Commercial real estate conditions remained weak or declined further in most Districts, although some Districts noted slight stabilization or modest signs of improvement. Commercial real estate activity weakened in the Richmond, Minneapolis, Kansas City, Dallas, and San Francisco Districts, though Dallas noted that leasing fell at a slower rate and San Francisco cited increased leasing in some segments. Boston and Philadelphia said conditions remain weak, but both noted some improvement in sales of commercial space. New York reported softer activity in the New York City area but some steadying in vacancies and rents elsewhere, while St. Louis said activity remained weak throughout the District. Several Districts also noted that many tenants were pushing for, and in some cases receiving, concessions on rents. All Districts reporting on commercial construction said that activity remained weak or slow, except for some moderate boost from federal stimulus projects and other public construction. Credit for commercial development and transactions was still very difficult to obtain in several Districts, though San Francisco noted a slight improvement in financing availability.
Banking and Finance
Loan demand remained weak across the country. New York, Cleveland, and Kansas City reported decreased demand for most types of loans. Other Districts said loan demand was unchanged but soft. Richmond and Chicago noted that the weak economic outlook was holding back loan demand, and San Francisco said caution about hiring and spending plans was keeping businesses from seeking credit. However, Philadelphia and Richmond reported banks were receiving more inquiries from businesses about loans, and Dallas said contacts were hopeful that loan demand would pick up by the end of the year.
Most Districts indicated that banks remained cautious about lending. New York, St. Louis, and Kansas City reported somewhat tighter credit standards on commercial real estate loans, and New York noted tighter standards for commercial and industrial loans. In other Districts, credit standards were little changed but remained tight. Atlanta reported that banks had ample liquidity but were reluctant to reduce cash reserves. Chicago said a leveling in asset quality was causing large banks to become more interested in lending to prime borrowers, but strained balance sheets were holding back lending by mid-size banks. In the Dallas District, smaller banks reported that regulatory requirements were limiting their ability to expand real estate lending. Loan quality remained a concern but showed signs of stabilizing in some Districts. New York, Dallas, and San Francisco cited further declines in loan quality. In addition, banks in the Philadelphia and Kansas City Districts were reported to be slightly less pessimistic about future loan quality than in the previous survey.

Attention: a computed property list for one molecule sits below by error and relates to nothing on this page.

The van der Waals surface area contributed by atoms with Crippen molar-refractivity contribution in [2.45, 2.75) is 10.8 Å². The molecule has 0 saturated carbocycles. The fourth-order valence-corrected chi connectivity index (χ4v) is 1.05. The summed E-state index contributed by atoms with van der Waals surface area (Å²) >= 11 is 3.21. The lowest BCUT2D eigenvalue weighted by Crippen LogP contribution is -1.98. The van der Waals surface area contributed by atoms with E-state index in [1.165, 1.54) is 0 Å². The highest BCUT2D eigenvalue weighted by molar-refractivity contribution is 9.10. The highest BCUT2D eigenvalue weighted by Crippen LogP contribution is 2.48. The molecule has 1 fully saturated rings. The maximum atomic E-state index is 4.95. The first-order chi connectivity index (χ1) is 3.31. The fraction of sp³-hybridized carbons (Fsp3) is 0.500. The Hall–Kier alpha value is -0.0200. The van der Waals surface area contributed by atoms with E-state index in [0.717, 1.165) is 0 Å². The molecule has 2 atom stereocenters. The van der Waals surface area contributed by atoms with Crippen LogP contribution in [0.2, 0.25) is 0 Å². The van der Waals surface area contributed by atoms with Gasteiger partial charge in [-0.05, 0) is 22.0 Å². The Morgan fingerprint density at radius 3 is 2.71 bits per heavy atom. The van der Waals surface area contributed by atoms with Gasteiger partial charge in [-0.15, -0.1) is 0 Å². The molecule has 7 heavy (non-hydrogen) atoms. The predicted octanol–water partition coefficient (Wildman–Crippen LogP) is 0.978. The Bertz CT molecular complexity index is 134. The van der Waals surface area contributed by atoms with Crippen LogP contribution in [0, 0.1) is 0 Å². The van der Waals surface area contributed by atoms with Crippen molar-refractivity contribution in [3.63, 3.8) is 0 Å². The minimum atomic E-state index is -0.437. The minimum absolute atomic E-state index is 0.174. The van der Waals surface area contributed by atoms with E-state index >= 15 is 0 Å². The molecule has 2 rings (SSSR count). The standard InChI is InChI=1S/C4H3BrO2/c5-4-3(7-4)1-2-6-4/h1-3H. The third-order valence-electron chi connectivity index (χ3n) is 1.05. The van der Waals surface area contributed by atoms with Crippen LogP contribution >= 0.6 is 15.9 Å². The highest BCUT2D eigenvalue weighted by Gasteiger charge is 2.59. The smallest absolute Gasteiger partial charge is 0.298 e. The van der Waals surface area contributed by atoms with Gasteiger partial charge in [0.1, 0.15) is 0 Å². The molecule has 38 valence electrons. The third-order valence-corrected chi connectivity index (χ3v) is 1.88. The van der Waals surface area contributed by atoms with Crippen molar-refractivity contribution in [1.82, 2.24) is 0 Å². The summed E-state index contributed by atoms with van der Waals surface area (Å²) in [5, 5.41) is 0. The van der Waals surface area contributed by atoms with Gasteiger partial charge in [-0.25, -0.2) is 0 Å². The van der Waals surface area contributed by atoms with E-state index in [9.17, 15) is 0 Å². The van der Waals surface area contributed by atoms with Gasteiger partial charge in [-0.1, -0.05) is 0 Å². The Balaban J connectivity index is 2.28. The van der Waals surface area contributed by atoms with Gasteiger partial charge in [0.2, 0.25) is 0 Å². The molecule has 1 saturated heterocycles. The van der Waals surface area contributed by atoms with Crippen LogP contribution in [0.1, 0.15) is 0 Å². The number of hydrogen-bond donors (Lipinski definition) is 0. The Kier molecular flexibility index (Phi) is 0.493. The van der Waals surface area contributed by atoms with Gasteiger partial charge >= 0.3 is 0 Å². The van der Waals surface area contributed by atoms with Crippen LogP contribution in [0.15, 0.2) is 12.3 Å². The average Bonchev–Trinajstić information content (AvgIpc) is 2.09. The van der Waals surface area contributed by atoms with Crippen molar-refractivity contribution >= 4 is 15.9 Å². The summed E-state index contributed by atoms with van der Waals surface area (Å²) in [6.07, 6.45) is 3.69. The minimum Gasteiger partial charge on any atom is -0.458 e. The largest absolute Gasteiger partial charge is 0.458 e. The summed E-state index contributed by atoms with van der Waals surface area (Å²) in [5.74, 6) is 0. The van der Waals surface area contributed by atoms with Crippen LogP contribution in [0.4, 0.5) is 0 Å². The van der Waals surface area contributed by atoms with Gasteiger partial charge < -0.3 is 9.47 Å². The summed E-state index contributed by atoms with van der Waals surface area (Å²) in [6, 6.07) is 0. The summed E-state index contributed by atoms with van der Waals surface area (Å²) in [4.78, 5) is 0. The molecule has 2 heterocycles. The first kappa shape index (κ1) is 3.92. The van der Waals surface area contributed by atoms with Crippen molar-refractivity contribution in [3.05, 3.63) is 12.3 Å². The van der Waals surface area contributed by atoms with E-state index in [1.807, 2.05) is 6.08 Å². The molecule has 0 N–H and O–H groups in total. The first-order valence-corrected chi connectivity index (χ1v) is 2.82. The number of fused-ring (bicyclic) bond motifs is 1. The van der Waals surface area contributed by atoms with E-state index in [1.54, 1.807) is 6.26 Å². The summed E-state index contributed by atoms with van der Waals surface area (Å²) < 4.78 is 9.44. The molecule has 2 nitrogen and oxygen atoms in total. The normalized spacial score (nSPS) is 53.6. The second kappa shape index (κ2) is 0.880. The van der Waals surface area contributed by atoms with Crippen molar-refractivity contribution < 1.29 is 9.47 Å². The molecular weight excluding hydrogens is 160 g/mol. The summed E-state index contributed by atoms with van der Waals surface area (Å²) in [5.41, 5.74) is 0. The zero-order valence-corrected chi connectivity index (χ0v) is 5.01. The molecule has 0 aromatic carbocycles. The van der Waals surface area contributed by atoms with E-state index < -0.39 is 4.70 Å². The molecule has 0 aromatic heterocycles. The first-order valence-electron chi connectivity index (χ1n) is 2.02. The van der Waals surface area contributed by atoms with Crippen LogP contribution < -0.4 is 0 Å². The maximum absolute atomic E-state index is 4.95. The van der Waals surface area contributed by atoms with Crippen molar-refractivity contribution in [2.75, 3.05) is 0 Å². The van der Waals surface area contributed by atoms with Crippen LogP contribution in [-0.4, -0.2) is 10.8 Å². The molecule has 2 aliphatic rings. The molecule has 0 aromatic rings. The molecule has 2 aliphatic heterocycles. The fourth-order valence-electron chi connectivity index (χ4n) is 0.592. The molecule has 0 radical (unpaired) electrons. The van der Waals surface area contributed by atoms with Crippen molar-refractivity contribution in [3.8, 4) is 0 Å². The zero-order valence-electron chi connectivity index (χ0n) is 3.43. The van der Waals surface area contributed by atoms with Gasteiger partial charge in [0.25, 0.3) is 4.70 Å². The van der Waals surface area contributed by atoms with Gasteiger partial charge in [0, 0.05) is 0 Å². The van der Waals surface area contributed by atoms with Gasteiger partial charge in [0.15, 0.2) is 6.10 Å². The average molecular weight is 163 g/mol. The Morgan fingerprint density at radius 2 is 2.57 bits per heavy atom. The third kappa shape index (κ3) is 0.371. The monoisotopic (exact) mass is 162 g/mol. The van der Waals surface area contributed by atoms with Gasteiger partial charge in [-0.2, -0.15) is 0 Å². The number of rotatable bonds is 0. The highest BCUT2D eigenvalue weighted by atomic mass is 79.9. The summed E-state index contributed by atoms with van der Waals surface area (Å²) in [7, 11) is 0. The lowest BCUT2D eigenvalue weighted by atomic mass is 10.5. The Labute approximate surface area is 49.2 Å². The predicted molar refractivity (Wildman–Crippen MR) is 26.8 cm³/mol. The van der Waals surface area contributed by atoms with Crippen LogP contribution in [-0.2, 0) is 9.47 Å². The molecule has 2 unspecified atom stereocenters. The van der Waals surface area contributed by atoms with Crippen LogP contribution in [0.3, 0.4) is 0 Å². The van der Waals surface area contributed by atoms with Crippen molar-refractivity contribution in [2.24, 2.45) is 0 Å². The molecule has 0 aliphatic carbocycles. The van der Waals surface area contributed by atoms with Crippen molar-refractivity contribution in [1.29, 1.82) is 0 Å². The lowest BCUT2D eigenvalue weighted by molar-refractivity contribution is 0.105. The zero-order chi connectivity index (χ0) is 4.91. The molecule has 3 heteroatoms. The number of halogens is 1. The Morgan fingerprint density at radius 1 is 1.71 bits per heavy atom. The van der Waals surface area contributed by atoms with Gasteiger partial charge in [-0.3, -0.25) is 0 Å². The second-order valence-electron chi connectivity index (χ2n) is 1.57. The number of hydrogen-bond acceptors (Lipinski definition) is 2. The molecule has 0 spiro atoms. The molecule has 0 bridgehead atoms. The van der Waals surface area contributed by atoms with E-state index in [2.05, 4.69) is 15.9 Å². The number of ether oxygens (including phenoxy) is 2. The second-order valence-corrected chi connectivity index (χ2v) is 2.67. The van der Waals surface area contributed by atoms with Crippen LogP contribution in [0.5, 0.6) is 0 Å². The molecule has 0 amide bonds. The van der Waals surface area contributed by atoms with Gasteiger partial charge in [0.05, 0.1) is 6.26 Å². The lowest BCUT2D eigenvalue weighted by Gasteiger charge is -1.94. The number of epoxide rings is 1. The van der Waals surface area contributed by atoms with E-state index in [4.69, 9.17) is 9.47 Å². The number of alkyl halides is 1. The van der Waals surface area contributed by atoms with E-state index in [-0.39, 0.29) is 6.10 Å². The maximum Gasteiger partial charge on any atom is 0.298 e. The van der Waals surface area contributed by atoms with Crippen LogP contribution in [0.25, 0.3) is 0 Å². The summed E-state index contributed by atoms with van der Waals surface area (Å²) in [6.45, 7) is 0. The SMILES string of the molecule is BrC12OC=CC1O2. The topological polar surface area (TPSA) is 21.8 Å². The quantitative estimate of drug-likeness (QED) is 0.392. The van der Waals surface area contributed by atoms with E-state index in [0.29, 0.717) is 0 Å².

Agriculture and Natural Resources
Harsh winter weather continued to dampen overall agricultural activity, although crop conditions were still generally favorable in most Districts. Minneapolis, Kansas City, and Dallas reported that livestock were stressed by severe weather and that producers provided supplemental feed due to poor grazing conditions. Atlanta commented that cold temperatures caused minor freeze damage to vegetable and citrus crops. Despite below-average temperatures, Kansas City reported the winter wheat crop was in generally good condition. Dallas and San Francisco said that heavy rains and snowfall improved soil moisture for this year’s crop production, though some contacts were concerned that spring planting could be delayed if fields remain too wet. Crop prices edged down following the bumper fall harvest, but Chicago noted that high-quality grain was selling at a premium, due in part to strong export demand. Hog and cattle prices strengthened and dairy prices were flat. Kansas City noted stronger farm incomes from crop production, while agricultural lenders in the Minneapolis District expected farm income and spending to decrease.